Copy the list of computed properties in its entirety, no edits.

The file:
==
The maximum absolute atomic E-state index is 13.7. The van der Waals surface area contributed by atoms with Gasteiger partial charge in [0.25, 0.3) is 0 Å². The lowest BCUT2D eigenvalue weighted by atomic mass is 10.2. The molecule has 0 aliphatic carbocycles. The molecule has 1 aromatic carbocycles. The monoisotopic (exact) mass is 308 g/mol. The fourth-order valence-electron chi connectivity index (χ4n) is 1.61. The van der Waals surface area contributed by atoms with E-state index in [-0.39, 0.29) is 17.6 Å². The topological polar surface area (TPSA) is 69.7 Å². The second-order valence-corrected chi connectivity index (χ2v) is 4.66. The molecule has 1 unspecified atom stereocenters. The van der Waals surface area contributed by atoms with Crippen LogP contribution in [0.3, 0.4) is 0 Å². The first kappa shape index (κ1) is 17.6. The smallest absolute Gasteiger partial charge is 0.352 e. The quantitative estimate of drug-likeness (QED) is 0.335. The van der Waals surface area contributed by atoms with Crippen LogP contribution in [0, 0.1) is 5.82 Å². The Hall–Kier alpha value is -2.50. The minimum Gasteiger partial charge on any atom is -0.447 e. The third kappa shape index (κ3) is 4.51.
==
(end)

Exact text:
The maximum absolute atomic E-state index is 13.7. The van der Waals surface area contributed by atoms with Gasteiger partial charge in [0.25, 0.3) is 0 Å². The lowest BCUT2D eigenvalue weighted by atomic mass is 10.2. The molecule has 0 aliphatic carbocycles. The molecule has 1 aromatic carbocycles. The monoisotopic (exact) mass is 308 g/mol. The fourth-order valence-electron chi connectivity index (χ4n) is 1.61. The van der Waals surface area contributed by atoms with E-state index in [-0.39, 0.29) is 17.6 Å². The topological polar surface area (TPSA) is 69.7 Å². The second-order valence-corrected chi connectivity index (χ2v) is 4.66. The molecule has 1 unspecified atom stereocenters. The van der Waals surface area contributed by atoms with Crippen LogP contribution in [0.3, 0.4) is 0 Å². The first kappa shape index (κ1) is 17.6. The smallest absolute Gasteiger partial charge is 0.352 e. The quantitative estimate of drug-likeness (QED) is 0.335. The van der Waals surface area contributed by atoms with Crippen LogP contribution in [0, 0.1) is 5.82 Å². The Hall–Kier alpha value is -2.50. The minimum Gasteiger partial charge on any atom is -0.447 e. The third kappa shape index (κ3) is 4.51.